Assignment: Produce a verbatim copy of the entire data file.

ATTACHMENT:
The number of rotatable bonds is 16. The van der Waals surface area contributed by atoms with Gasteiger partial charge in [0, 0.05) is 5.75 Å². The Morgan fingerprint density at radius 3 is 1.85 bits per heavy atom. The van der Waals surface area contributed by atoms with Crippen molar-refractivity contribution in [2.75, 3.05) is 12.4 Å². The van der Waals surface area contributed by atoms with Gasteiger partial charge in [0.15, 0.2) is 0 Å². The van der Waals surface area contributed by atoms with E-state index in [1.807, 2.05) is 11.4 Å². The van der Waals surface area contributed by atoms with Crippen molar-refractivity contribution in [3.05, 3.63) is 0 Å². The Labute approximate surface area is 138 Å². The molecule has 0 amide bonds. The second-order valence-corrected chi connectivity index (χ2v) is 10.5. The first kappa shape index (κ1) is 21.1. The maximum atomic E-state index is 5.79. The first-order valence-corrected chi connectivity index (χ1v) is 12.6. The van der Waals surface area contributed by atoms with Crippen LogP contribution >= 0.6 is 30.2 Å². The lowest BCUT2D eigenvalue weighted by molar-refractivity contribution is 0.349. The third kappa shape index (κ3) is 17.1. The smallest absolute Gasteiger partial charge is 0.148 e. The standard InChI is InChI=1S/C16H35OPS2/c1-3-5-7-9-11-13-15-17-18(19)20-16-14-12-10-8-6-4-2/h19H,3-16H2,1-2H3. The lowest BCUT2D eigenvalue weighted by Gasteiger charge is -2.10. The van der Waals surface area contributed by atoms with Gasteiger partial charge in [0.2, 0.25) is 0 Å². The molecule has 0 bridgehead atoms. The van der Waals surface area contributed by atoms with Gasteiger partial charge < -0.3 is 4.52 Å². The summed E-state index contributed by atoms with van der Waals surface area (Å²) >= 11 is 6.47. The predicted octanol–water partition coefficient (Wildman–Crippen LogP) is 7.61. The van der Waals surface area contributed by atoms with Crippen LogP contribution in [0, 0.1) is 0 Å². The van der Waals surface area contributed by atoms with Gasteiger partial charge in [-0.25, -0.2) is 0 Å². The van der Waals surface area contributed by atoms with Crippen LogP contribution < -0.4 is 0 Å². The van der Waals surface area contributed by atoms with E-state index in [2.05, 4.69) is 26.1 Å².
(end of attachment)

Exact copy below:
The number of rotatable bonds is 16. The van der Waals surface area contributed by atoms with Gasteiger partial charge in [0, 0.05) is 5.75 Å². The Morgan fingerprint density at radius 3 is 1.85 bits per heavy atom. The van der Waals surface area contributed by atoms with Crippen molar-refractivity contribution in [2.75, 3.05) is 12.4 Å². The van der Waals surface area contributed by atoms with Gasteiger partial charge in [0.15, 0.2) is 0 Å². The van der Waals surface area contributed by atoms with E-state index in [1.807, 2.05) is 11.4 Å². The van der Waals surface area contributed by atoms with Crippen molar-refractivity contribution in [3.05, 3.63) is 0 Å². The Labute approximate surface area is 138 Å². The molecule has 0 amide bonds. The second-order valence-corrected chi connectivity index (χ2v) is 10.5. The first kappa shape index (κ1) is 21.1. The maximum atomic E-state index is 5.79. The first-order valence-corrected chi connectivity index (χ1v) is 12.6. The van der Waals surface area contributed by atoms with Crippen LogP contribution >= 0.6 is 30.2 Å². The lowest BCUT2D eigenvalue weighted by molar-refractivity contribution is 0.349. The third kappa shape index (κ3) is 17.1. The smallest absolute Gasteiger partial charge is 0.148 e. The standard InChI is InChI=1S/C16H35OPS2/c1-3-5-7-9-11-13-15-17-18(19)20-16-14-12-10-8-6-4-2/h19H,3-16H2,1-2H3. The lowest BCUT2D eigenvalue weighted by Gasteiger charge is -2.10. The van der Waals surface area contributed by atoms with Gasteiger partial charge in [0.2, 0.25) is 0 Å². The molecule has 0 bridgehead atoms. The van der Waals surface area contributed by atoms with Gasteiger partial charge < -0.3 is 4.52 Å². The summed E-state index contributed by atoms with van der Waals surface area (Å²) >= 11 is 6.47. The predicted octanol–water partition coefficient (Wildman–Crippen LogP) is 7.61. The van der Waals surface area contributed by atoms with Crippen LogP contribution in [0, 0.1) is 0 Å². The van der Waals surface area contributed by atoms with Gasteiger partial charge in [-0.25, -0.2) is 0 Å². The van der Waals surface area contributed by atoms with Crippen LogP contribution < -0.4 is 0 Å². The van der Waals surface area contributed by atoms with E-state index in [2.05, 4.69) is 26.1 Å².